- Markets aggregate information: In finance, there is a concept known as the “efficient market hypothesis (EMH),” which states that the factors affecting a given stock price are already baked into it. Because investors are strongly incentivized to correctly understand the current price of the stock, they will have already looked at the company’s earnings statement from the last quarter as well as the CEO’s most recent Twitter controversy.
- There are consistent patterns in price action: Technical analysis proceeds on the assumption that there are price trends that can provide useful trading signals. Whether they’re looking at a five-minute or five-hour price chart, technical analysts claim they know how to look at chart patterns and trend lines and interpret them as buy or sell signals.
- History usually repeats: A related point is that past information about a stock’s properties — its 200-day simple moving average (SMA), say, or its volatility over the previous two years — tells you a lot about what it will do in the future. This is believed to stem in part from what is called “market psychology,” i.e., the fear and exuberance that investors experience. These are powerful engines affecting future prices. If everyone is seeing bullish indicators, they’ll likely all pile in, driving the stock’s price higher; bearish signals, conversely, could cause mass sell-offs, cratering the price.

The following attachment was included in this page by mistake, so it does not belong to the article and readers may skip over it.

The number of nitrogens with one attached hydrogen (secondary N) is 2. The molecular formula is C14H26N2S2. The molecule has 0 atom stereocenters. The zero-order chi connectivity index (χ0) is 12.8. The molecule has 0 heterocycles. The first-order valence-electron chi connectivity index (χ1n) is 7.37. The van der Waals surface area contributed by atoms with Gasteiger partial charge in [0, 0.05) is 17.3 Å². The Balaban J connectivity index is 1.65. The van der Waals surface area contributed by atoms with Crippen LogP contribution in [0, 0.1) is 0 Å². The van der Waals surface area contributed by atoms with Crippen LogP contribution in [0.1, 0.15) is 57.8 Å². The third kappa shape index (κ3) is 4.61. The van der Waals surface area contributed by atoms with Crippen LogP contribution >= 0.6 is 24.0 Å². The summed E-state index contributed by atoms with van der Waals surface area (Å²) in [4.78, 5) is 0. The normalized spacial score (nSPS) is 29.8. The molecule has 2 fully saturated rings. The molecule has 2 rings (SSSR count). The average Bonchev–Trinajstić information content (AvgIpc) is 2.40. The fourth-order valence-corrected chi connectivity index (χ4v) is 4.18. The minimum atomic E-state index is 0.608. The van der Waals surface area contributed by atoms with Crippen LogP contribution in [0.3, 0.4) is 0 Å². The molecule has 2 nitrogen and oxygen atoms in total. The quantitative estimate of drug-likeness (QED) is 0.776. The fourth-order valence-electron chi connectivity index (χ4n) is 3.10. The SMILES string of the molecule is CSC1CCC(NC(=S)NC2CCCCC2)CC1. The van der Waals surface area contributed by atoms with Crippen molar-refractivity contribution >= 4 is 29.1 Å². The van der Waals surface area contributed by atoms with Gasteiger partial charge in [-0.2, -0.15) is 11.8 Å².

Technical Analysis vs. Fundamental Analysis
Technical analysis is one of the two big ways of trying to make sense of market movements. The other is fundamental analysis.
Whereas technical analysis rests its conclusions purely on a stock’s price, fundamental analysis focuses on trying to derive the intrinsic price of a stock from an examination of the company’s fundamentals.